With the Internet increasingly taking on the role of the PC operating system and the growing prevalence of virtualization technologies, there likely will be a day when the Windows client OS as it has been developed for the past 20-odd years becomes obsolete.
According to published reports, Microsoft Corp. seems to be preparing for that day with an incubation project codenamed Midori, which seeks to create a componentized, non-Windows OS that will take advantage of technologies not available when Windows first was conceived.
Although Microsoft won’t comment publicly on what Midori is, the company has confirmed that it exists. Several reports — the most comprehensive to date published on Tuesday by Software Development Times — have gone much further than that.
That report paints Midori as an Internet-centric OS, based on the idea of connected systems, that largely eliminates the dependencies between local applications and the hardware they run on that exist with a typical operating system today.
The report claims Midori is an offshoot of Microsoft Research’s Singularity operating system project that creates “software-isolated processes” to reduce the dependencies between individual applications, and between the applications and the OS itself.
With the current ability to run an operating system, applications and even an entire PC desktop in a virtual container using a hypervisor, there is less and less need to have the OS and applications be installed natively on a PC, said Brian Madden, an independent technology analyst.
“Why do you need it?” he said. “Now we have hypervisors everywhere.”
Madden suggested that a future operating system could actually be a hypervisor itself, with virtual containers of applications running on top of it that can be transferred easily to other devices because they don’t have client-side dependencies to each other.
And while he has no information about Midori beyond the published reports, he said descriptions of it as an Internet-centric system that provides an overall “connectedness” between applications and devices makes sense for the future of cloud computing and on-demand services. Microsoft likely recognizes the need for this, even if the actual technology is still five or more years out, Madden said.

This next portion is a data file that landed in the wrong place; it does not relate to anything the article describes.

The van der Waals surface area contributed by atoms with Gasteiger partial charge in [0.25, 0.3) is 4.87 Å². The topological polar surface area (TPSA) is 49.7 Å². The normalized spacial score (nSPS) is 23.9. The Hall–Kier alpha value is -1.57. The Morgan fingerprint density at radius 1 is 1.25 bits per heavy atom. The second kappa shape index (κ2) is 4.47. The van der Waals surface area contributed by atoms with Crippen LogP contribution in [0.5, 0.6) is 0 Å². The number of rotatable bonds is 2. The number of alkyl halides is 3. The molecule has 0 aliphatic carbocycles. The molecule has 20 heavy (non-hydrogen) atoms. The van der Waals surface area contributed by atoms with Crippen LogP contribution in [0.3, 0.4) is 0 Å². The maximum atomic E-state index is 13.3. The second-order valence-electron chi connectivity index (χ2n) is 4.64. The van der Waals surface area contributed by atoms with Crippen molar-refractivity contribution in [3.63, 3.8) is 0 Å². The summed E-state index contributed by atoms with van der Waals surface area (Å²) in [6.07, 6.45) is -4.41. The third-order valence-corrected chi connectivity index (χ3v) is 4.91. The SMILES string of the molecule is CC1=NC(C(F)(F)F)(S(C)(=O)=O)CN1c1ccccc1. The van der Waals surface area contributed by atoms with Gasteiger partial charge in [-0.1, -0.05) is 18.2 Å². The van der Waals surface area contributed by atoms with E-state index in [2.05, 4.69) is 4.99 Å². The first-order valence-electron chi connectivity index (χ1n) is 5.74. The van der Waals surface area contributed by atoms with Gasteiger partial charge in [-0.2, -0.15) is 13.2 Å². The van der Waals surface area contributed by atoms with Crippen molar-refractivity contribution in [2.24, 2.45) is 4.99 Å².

“They’re preparing for the day when people realize we don’t need Windows anymore,” and thinking about what the company has to do to remain relevant, he said.
Indeed, Microsoft has been emphasizing its virtualization strategy, based on its new Hyper-V hypervisor. The company also is moving full steam ahead with plans to virtualize applications and the desktop operating system as well.
Using virtualization in these scenarios would eliminate the problems with application compatibility that are still giving headaches to Windows Vista users, and that have made the OS a liability rather than a boon for some Windows power users and enterprise customers.
If Midori is close to what people think it is, it will represent a “major paradigm shift” for Windows users and be no easy task for Microsoft to pull off, said Andrew Brust, chief of new technology at the consulting firm Twentysix New York.
Brust said the challenges faced by Microsoft on a technology like Midori would include technical complexities as well as the “sobering compromises” that must be made when a product moves from being a research project into commercialization. “I would expect those in abundance with something of this scope and import,” he added.
Although he hasn’t been briefed by Microsoft on Midori, Brust said the idea makes sense because the company needs to drastically update Windows to stay current with new business models and computing approaches — particularly to help it compete against Google Inc. on the Web.
“Breaking with the legacy of a product that first shipped 23 years ago seems wholly necessary in terms of keeping the product manageable and in sync with computing’s state of the art,” Brust said. “If Midori isn’t real, then I imagine something of this nature still must be in the works. It’s absolutely as necessary, if not more so, to Microsoft’s survival as their initiatives around Internet advertising, search and cloud computing offerings.”